December 22, 2021 Update: We've updated this article with new testing for the 1TB Kingston KC3000 M.2 NVMe SSD on page 2.
Original Review published November 8, 2021:
Designed to compete with the performance leaders on our best SSDs list, Kingston’s KC3000 features the fastest hardware combo we’ve seen from any Phison-based drive yet. Leveraging Phison’s PS5018-E18 PCIe 4.0 x4 NVMe controller and Micron’s 176L TLC NAND flash operating at full steam 1,600 MTps, the KC3000 is a potent SSD for both creative professionals and hardcore gamers. Available in capacities up to 4TB, Kingston’s flagship drive looks sleek and keeps cool thanks to a low-profile graphene aluminum heat spreader, but it will cost you a pretty penny compared to your average NVMe SSD.
|Capacity (User / Raw)||512GB / 512GB||1024GB / 1024GB||2048GB / 2048GB||4096GB / 4096GB|
|Form Factor||M.2 2280||M.2 2280||M.2 2280||M.2 2280|
|Interface / Protocol||PCIe 4.0 x4 / NVMe 1.4||PCIe 4.0 x4 / NVMe 1.4||PCIe 4.0 x4 / NVMe 1.4||PCIe 4.0 x4 / NVMe 1.4|
|Controller||Phison PS5018-E18||Phison PS5018-E18||Phison PS5018-E18||Phison PS5018-E18|
|Memory||Micron 176L TLC||Micron 176L TLC||Micron 176L TLC||Micron 176L TLC|
|Sequential Read||7,000 MBps||7,000 MBps||7,000 MBps||7,000 MBps|
|Sequential Write||3,900 MBps||6,000 MBps||7,000 MBps||7,000 MBps|
|Random Read||450,000 IOPS||900,000 IOPS||1,000,000 IOPS||1,000,000 IOPS|
|Random Write||900,000 IOPS||1,000,000 IOPS||1,000,000 IOPS||1,000,000 IOPS|
|Endurance (TBW)||400 TB||800 TB||1,600 TB||3,200 TB|
The Kingston KC3000 is available in capacities ranging from 512GB up to 4TB. Although most capacities are on the pricey side, including our 2TB sample, the 1TB model is priced particularly aggressively at the time of writing, listed at $174.99. The other capacities range from $0.20-$0.24 per gigabyte.
Kingston rates the KC3000’s performance for up to 7 GBps sequential reads and writes with a random read and write of 1 million IOPS. It features a large dynamic write cache that spans one-third of its available capacity, meaning it can outperform the Seagate FireCuda 530 and Corsair MP600 Pro XT in moderate file transfers.
|Endurance Ratings (TBW)||500GB||1TB||2TB||4TB|
|Kingston KC3000||400 TB||800 TB||1,600 TB||3,200 TB|
|WD_Black SN850||300 TB||600 TB||1,200 TB||-|
|Seagate FireCuda 530||640 TB||1,275 TB||2,550 TB||5,100 TB|
|Corsair MP600 Pro XT||700 TB||1,400 TB||3,000 TB|
|Samsung 980 Pro||300 TB||600 TB||1200 TB||-|
|Patriot Viper VP4300||1,000 TB||2,000 TB||-|
|Sabrent Rocket 4 Plus||700 TB||1,400 TB||2,800 TB|
|Adata XPG Gammix S50 Lite||740 TB||1,480 TB||-|
|Crucial P5 Plus||300 TB||600 TB||1,200 TB||-|
Kingston backs the KC3000 with a five-year warranty and limits it to some solid endurance figures. Each capacity is rated higher than the Samsung 980 Pro and WD_Black SN850. At 2TB, our sample is rated to handle up to 1.6 petabytes worth of writes within its warranty period. However, while impressive, this somewhat pales in comparison to the Seagate FireCuda 530’s endurance figures.
The KC3000 supports Trim, S.M.A.R.T. data reporting, end-to-end data path protection, and can be securely erased, but it does not support AES 256-bit hardware encryption for speedy, secure password protection. Kingston provides a key for Acronis True Image HD for cloning over your old data and the company’s website has an SSD toolbox for download, Kingston SSD Manager, which allows you to monitor drive health and update the firmware.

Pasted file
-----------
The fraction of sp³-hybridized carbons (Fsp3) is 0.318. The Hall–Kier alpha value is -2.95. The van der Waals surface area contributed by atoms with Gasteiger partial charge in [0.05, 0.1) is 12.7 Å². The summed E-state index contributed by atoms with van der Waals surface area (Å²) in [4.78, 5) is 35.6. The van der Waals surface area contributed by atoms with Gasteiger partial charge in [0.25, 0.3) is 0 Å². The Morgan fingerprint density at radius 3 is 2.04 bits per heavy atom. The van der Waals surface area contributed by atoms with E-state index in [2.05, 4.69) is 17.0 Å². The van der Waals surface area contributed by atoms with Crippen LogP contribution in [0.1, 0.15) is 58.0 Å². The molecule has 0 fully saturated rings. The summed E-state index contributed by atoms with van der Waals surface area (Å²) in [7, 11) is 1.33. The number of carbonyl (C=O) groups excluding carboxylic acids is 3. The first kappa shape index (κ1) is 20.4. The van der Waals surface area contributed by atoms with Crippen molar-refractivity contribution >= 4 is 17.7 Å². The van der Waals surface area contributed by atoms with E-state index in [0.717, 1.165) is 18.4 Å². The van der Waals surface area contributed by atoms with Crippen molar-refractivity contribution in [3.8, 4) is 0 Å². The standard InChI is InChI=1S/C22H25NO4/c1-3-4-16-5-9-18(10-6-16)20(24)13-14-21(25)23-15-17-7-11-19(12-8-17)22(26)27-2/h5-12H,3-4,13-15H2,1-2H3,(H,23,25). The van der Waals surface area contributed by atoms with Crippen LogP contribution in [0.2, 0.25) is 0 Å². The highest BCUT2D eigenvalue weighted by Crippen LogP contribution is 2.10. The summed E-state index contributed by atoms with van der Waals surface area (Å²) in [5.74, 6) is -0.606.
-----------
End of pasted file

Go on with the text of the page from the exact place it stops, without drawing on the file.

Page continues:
A Closer Look at Kingston KC3000
The Kingston KC3000 comes in an M.2 2280 single or double-sided form factor depending on which capacity you get. The 512GB and 1TB come single-sided while the larger capacities come with components on both sides of the PCB.
The design of the KC3000 is one of the best we’ve seen. We appreciate the well-thought-out and executed use of labels on both sides of the SSD. The top remains blacked out with only the essential info listed while the back-side hides the distracting QR code and compliances.
Similar to the Team Group T-Force Cardea A440, the KC3000 comes with a graphene label. The difference between the two is that the Kingston’s is mixed with aluminum while the Team Group’s was mixed with copper.
Phison’s high-performance, 8-channel PCIe 4.0 x4 NVMe 1.4 NVMe SSD controller, the PS5018-E18 lies at the heart of the Kingston KC3000. It leverages a triple-CPU primary architecture based on Arm Cortex R5 cores and offloads common, repetitive firmware code to a dual-CPU coprocessor, accelerating writes and queueing.
The controller is built on a 12nm process to keep a handle on the heat output while operating at 1 GHz. It features ASPM, ASPT, and supports the low-power L1.2 idle state to keep cool. It also thermal throttles if it is to exceed a temperature of 84 degrees Celsius based on its S.M.A.R.T. data.
To attain its high endurance ratings, the KC3000 takes advantage of Phison’s fourth-generation Low-Density Parity-Check (LDPC) ECC and the company factory overprovisioned by 7.4%. This not only aids with sustained write performance but also is implemented to aid with bad block management and other background NAND management routines.
The controller interfaces with a DDR4 DRAM cache provided by a Kingston-branded chip that operates 1,600 MHz. Also, interfacing are thirty-two dies of Micron’s 512Gb 176L TLC flash, operating at full speed, 1,600 MTps.
With the flash operating so fast, the Kingston KC3000 comes to us as the most responsive retail Phison E18-based NVMe SSD that we have reviewed thus far. At this speed, and paired with its larger SLC cache, the KC3000 should have the upper hand on the Seagate and Corsair as they duke it out in battle.
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